There are a ton of benefits to facial recognition technology, but there is also the issue of privacy where many probably do not feel too comfortable about the idea of walking down the street and have cameras be able to recognize who we are. Most of us probably don’t really have much to hide to begin with, but everyone should be afforded some level of privacy, shouldn’t they?

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That’s what Microsoft seems to agree on because according to reports, the company has quietly wiped its facial recognition database. For those who might be unfamiliar, Microsoft published a database several years ago called the MS Celeb. It was a publicly available database that was designed to train facial recognition systems using 10 million images of about 100,000 people.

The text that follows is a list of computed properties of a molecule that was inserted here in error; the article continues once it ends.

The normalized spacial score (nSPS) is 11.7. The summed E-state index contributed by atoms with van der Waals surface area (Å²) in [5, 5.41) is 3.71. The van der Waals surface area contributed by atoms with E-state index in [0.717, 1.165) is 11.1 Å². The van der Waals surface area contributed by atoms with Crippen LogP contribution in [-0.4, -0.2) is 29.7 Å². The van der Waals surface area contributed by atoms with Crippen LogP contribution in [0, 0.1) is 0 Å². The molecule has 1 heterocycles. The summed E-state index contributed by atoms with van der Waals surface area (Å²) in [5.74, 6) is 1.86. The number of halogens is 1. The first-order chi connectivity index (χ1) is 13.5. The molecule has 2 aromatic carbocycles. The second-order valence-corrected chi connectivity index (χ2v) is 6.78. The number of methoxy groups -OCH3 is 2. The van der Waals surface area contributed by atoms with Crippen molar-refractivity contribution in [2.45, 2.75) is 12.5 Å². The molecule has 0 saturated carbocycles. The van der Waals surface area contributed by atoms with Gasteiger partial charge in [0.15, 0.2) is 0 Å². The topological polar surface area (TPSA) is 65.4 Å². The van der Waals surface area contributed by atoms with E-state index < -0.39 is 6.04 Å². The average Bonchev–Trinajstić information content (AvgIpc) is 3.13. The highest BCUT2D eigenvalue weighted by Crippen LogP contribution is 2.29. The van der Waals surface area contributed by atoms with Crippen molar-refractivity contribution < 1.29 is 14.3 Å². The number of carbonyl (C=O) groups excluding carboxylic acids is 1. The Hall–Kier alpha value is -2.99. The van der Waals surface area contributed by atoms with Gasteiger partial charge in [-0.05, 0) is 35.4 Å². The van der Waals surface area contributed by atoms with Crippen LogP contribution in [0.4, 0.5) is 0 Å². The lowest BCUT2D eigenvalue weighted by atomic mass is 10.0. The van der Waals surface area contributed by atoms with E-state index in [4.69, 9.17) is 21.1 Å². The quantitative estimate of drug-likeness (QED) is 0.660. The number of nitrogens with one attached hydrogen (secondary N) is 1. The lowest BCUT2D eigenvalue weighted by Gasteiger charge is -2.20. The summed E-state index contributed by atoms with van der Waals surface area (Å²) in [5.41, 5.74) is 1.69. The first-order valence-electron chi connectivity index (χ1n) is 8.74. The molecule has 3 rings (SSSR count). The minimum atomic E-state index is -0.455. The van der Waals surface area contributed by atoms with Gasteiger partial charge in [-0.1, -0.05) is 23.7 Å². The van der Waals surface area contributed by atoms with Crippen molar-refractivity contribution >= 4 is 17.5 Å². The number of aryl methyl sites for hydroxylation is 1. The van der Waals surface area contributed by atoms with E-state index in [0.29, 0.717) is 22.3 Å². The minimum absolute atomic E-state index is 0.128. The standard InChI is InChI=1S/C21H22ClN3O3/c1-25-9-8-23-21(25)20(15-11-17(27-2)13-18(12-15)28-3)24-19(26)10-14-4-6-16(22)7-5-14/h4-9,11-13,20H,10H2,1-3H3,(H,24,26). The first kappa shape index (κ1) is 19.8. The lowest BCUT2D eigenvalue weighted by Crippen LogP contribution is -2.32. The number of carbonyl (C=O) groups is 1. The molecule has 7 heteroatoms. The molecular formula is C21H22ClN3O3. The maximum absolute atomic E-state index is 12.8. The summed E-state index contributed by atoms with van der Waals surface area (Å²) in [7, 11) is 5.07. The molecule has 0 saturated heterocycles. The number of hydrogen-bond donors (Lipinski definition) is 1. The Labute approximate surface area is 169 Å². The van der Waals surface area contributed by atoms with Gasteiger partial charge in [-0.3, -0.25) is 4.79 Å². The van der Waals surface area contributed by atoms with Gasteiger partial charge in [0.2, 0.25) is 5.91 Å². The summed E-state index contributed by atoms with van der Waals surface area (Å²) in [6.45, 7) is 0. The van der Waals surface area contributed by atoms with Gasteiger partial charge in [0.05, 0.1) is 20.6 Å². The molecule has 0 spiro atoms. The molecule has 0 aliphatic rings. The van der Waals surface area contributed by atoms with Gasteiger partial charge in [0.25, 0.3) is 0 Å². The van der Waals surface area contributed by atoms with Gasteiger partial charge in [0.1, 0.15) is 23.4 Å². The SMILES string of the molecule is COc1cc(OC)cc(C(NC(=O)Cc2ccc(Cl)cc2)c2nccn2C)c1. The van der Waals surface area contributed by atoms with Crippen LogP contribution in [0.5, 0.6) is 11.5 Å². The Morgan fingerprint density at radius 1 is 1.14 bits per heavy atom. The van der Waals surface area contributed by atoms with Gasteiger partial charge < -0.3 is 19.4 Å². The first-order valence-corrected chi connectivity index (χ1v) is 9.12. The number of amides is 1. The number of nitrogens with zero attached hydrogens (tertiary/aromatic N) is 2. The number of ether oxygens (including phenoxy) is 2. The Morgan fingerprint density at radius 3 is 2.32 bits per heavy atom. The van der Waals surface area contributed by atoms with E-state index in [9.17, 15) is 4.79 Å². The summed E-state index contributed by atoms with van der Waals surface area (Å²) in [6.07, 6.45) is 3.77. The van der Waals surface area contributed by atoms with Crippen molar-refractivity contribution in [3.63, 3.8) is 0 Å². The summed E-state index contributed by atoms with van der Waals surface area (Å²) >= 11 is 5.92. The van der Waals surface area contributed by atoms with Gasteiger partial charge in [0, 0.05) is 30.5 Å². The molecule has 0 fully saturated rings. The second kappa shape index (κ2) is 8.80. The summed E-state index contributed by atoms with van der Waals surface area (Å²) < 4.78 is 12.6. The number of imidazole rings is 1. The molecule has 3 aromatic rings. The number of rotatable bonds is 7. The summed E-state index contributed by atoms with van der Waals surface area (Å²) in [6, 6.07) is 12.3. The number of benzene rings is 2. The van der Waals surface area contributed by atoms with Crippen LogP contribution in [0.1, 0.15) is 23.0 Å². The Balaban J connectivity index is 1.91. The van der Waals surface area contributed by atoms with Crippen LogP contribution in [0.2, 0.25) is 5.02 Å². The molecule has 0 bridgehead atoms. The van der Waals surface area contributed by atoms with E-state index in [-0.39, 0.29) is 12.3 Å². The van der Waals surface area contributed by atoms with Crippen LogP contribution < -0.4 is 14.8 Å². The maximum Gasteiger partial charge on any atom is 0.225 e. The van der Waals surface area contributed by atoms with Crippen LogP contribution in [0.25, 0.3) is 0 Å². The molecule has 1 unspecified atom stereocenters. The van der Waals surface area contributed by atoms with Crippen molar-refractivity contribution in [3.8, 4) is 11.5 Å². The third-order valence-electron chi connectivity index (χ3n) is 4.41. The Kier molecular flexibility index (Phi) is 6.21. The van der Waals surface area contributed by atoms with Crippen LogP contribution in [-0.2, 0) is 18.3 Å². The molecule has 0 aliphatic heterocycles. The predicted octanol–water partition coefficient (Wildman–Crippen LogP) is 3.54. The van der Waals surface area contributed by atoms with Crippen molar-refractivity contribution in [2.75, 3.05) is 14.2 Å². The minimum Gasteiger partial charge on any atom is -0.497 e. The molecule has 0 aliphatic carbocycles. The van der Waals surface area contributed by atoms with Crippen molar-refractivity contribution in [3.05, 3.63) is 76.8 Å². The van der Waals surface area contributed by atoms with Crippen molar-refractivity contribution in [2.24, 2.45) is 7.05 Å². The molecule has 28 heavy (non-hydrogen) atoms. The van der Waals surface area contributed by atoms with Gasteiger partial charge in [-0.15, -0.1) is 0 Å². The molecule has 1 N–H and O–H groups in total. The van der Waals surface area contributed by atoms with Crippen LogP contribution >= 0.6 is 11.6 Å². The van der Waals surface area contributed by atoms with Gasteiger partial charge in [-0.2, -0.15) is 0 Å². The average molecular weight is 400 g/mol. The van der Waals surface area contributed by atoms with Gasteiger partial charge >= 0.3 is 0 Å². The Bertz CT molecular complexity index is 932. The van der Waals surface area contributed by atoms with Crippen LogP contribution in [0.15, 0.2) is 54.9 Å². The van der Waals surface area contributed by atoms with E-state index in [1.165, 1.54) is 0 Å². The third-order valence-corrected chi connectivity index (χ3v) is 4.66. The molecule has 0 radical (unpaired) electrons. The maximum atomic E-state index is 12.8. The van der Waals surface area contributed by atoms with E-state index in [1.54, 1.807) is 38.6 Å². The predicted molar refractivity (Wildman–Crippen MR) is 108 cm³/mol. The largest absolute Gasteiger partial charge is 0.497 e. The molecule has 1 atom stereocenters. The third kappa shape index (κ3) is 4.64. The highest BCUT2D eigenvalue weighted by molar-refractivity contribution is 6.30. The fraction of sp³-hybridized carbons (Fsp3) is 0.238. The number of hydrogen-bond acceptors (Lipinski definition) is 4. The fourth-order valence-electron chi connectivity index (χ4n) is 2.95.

These photos mostly contain photos of celebrities which is why consent was not required, although it was later discovered that it also contained images of people who might not be considered celebrities, such as journalists and authors. The database has since been deleted, but according to Microsoft’s official statement, it wasn’t bcause of that.

In a statement issued to FT.com, Microsoft said, “The site was intended for academic purposes. It was run by an employee that is no longer with Microsoft.” To Microsoft’s credit, the company has been going about trying to get the US government to regulate the tech, where they even blocked the sales of the tech to law enforcement in California.

Filed in General. Read more about and . Source: engadget

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